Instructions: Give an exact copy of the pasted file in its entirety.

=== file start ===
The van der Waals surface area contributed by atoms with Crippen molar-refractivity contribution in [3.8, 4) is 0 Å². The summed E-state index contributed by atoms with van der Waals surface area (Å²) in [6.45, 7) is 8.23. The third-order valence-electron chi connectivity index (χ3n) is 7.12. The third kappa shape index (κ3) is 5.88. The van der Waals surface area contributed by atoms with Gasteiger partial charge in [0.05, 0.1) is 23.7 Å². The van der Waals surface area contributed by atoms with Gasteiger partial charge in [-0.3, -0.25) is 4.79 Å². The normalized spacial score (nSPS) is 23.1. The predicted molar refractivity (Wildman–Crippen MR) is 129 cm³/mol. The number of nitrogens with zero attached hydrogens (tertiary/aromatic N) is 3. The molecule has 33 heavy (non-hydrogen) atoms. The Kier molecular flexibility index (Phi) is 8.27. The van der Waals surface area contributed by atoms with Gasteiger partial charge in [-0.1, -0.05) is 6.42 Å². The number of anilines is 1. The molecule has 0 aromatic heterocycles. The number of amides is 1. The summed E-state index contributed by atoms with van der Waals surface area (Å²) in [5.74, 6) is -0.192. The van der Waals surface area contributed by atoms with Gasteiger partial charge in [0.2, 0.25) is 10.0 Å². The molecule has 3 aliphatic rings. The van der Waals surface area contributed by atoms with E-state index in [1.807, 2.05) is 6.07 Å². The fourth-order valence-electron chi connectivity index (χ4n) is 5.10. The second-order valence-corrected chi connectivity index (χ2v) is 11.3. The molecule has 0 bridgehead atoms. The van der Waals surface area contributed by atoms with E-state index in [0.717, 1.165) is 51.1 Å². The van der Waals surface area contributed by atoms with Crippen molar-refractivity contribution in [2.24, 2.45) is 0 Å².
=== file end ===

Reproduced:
The van der Waals surface area contributed by atoms with Crippen molar-refractivity contribution in [3.8, 4) is 0 Å². The summed E-state index contributed by atoms with van der Waals surface area (Å²) in [6.45, 7) is 8.23. The third-order valence-electron chi connectivity index (χ3n) is 7.12. The third kappa shape index (κ3) is 5.88. The van der Waals surface area contributed by atoms with Gasteiger partial charge in [0.05, 0.1) is 23.7 Å². The van der Waals surface area contributed by atoms with Gasteiger partial charge in [-0.3, -0.25) is 4.79 Å². The normalized spacial score (nSPS) is 23.1. The predicted molar refractivity (Wildman–Crippen MR) is 129 cm³/mol. The number of nitrogens with zero attached hydrogens (tertiary/aromatic N) is 3. The molecule has 33 heavy (non-hydrogen) atoms. The Kier molecular flexibility index (Phi) is 8.27. The van der Waals surface area contributed by atoms with Gasteiger partial charge in [-0.1, -0.05) is 6.42 Å². The number of anilines is 1. The molecule has 0 aromatic heterocycles. The number of amides is 1. The summed E-state index contributed by atoms with van der Waals surface area (Å²) in [5.74, 6) is -0.192. The van der Waals surface area contributed by atoms with Gasteiger partial charge in [0.2, 0.25) is 10.0 Å². The molecule has 3 aliphatic rings. The van der Waals surface area contributed by atoms with E-state index in [1.807, 2.05) is 6.07 Å². The fourth-order valence-electron chi connectivity index (χ4n) is 5.10. The second-order valence-corrected chi connectivity index (χ2v) is 11.3. The molecule has 0 bridgehead atoms. The van der Waals surface area contributed by atoms with E-state index in [0.717, 1.165) is 51.1 Å². The van der Waals surface area contributed by atoms with Crippen molar-refractivity contribution in [2.24, 2.45) is 0 Å².